Valedictory Exercises, Featuring Former ‘SNL’ Star, Showcase Class of 2021’s Finest

May 20, 2021 By Whitelaw Reid, Whitelaw Reid,

Just before a comedy show 16 years ago, Jay Pharoah asked a fellow comedian for advice on making it in the business. The comedian had a simple answer: Don’t be afraid to fail.

Pharoah took the words to heart and about five years later was cast on NBC’s “Saturday Night Live.”

At the University of Virginia’s prerecorded Valedictory Exercises, shown Thursday evening to members of the Class of 2021 on Scott Stadium’s giant “Hoovision” screen, due to ongoing public health guidelines, Pharoah – a Chesapeake native known for his impressions of Barack Obama, Will Smith, Eddie Murphy and others – shared his story.

Serving as the keynote speaker, Pharoah told the students about a friend who went on 1,000 auditions before landing a big acting role.

Pharoah, who at one juncture impersonated Denzel Washington in referencing a speech the actor had given about not giving up, urged students, “Fail, fail and fail again, because eventually, from failure, comes success.

“The predecessor of success is failure, so don’t be afraid. Try. If you think about it, try it. If it doesn’t work, it’s OK.”

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The exercises began with a touching montage of photographs from the last four years, set to music. Images included students at various events – football games, the Lighting of the Lawn and the Final Four – and ones of students just doing regular things, such as hanging out with friends, going on hikes and studying underneath a tree on a perfect fall day.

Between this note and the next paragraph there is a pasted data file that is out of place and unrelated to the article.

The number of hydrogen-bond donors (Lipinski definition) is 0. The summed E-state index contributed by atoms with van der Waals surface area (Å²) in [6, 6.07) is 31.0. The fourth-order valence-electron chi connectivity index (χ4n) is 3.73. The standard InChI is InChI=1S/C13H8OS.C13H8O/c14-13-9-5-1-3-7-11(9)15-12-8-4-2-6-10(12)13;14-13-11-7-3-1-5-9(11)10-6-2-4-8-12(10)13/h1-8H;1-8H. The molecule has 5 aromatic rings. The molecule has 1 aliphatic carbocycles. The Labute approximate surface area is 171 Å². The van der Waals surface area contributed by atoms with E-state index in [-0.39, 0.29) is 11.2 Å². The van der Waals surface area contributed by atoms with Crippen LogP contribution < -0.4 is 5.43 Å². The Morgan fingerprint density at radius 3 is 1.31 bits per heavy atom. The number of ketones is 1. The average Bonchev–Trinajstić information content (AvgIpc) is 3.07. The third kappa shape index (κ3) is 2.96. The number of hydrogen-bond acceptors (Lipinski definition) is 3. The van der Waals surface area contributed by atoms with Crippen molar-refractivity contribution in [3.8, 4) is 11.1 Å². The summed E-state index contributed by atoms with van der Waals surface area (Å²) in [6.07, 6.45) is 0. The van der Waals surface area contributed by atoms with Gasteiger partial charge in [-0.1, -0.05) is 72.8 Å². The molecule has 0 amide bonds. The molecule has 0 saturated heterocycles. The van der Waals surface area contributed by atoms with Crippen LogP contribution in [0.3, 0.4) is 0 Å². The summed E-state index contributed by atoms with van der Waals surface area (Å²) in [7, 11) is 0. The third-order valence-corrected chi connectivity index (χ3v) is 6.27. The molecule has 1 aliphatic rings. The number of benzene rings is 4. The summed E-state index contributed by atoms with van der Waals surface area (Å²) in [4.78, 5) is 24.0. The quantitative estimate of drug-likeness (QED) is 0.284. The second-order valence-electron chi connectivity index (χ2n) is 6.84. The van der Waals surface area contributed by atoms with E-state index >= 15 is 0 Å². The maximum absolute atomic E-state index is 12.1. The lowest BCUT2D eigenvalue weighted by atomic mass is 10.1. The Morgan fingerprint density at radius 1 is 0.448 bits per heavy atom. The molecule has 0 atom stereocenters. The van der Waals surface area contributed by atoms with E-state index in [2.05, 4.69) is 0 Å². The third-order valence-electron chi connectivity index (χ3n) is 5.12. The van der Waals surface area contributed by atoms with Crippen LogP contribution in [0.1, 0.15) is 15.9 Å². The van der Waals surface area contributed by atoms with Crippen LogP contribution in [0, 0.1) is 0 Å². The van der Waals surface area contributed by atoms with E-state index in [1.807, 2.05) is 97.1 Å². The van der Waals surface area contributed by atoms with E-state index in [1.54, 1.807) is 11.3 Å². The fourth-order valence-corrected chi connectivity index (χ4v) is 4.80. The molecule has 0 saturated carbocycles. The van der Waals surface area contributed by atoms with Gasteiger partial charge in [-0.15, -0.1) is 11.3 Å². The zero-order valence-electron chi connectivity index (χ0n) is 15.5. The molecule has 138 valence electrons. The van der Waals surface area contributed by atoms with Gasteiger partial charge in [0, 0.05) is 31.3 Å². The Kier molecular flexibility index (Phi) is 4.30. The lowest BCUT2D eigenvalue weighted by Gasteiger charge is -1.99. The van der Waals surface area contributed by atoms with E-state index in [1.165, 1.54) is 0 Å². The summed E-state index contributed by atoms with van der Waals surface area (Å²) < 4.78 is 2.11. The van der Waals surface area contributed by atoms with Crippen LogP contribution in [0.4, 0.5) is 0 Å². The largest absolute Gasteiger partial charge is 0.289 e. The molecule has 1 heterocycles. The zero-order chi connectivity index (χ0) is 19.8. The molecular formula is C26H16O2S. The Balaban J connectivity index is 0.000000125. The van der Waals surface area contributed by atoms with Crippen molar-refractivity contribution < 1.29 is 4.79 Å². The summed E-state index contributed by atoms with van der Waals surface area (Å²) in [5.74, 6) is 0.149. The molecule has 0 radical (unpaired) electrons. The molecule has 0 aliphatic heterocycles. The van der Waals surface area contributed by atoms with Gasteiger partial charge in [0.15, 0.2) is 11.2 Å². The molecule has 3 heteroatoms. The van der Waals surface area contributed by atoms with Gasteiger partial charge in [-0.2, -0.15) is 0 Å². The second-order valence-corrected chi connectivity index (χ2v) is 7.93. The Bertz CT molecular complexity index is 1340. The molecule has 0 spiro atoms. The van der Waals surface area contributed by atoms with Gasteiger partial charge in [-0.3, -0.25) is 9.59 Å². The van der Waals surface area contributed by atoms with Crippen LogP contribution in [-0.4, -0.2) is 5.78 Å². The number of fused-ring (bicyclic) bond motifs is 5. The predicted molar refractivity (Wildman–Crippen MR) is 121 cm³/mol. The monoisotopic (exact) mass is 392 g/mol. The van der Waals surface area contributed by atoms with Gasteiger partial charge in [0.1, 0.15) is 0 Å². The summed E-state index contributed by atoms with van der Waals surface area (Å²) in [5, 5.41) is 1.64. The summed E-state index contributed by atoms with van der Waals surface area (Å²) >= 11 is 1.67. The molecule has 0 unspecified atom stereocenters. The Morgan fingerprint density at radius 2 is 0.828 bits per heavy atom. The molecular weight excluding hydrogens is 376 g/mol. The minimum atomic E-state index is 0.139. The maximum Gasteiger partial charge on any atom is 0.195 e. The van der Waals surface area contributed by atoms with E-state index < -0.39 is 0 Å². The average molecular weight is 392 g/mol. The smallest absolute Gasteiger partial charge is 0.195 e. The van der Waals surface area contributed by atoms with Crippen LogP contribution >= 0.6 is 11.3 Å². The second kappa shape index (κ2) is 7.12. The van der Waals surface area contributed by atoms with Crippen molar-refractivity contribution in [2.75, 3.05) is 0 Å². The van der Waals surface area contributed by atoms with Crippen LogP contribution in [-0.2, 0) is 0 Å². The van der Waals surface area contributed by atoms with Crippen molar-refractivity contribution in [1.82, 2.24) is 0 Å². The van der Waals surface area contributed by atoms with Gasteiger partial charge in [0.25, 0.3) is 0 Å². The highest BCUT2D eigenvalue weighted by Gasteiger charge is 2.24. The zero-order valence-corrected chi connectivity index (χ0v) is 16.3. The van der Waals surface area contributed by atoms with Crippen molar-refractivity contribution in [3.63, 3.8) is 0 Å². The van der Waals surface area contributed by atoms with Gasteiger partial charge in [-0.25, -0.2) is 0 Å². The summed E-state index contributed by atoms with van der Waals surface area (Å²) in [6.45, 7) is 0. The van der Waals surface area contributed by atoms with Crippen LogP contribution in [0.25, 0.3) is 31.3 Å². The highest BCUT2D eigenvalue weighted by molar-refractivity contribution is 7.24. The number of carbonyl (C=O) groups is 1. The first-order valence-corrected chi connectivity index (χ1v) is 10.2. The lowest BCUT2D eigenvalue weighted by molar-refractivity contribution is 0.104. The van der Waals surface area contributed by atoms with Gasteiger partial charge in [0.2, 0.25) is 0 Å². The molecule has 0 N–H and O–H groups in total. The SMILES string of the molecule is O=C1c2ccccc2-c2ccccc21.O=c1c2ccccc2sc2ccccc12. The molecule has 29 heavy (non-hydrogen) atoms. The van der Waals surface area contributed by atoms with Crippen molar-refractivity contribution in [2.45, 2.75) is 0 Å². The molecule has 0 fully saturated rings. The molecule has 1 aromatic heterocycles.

There were also photos documenting the last 15 months – featuring students taking part in classes via videoconference and then, later, after returning to Grounds, wearing face masks as the pandemic wore on.

“Your class will always have a special place in my heart,” UVA President Jim Ryan told the students. “From the first year when you endured the horrific events of Aug. 11 and 12 to the first-round elimination of the men’s basketball team, to the redemption of the victory in your second year, to the moment when you found out we were closing Grounds in your third year, and then your return this past year …

“It has been a wild, sometimes tragic, sometimes joyful, and continually surprising ride. But you haven’t simply persevered – you’ve grown and thrived. And along the way you’ve inspired others, including me.”

That inspiration was highlighted with the announcement of class and University award winners, starting with the Community Service Award that was given to fourth-year architecture student Taylor Thompson.

Serving as the president of UVA’s Habitat for Humanity Club since 2018, Thompson has pushed for affordable housing units within the Charlottesville community and on a national scale by working at both the U.S. and international branches of Habitat. He has also represented UVA on Capitol Hill and has lobbied senators for the implementation of affordable housing.

Silhouettes of three people looking on the field of empty graduate chairs
In Scott Stadium, rows of white chairs are already in place for the graduates in Friday, Saturday and Sunday's Final Exercises ceremonies. (Photo by Sanjay Suchak, University Communications)

“Taylor has made it a personal mission to advocate for affordable housing,” Class of 2021 student Rebecca Ndebee said.

The Cultural Fluency Award, which recognizes graduating students who have demonstrated an understanding of and appreciation for cultural and intellectual diversity during their time at the University, went to Alisa Negron Damsky.

“She just embodies cultural literacy through everything that she does,” said Class of 2021 student Sarah Gaedecke, who nominated Negron Damsky. “She always takes the time to think about others, think about how her actions impact others and think about how we can connect and be better people and create the best community here at UVA.

“She inspires me every day to continue to learn and ask questions and be curious about those around me.”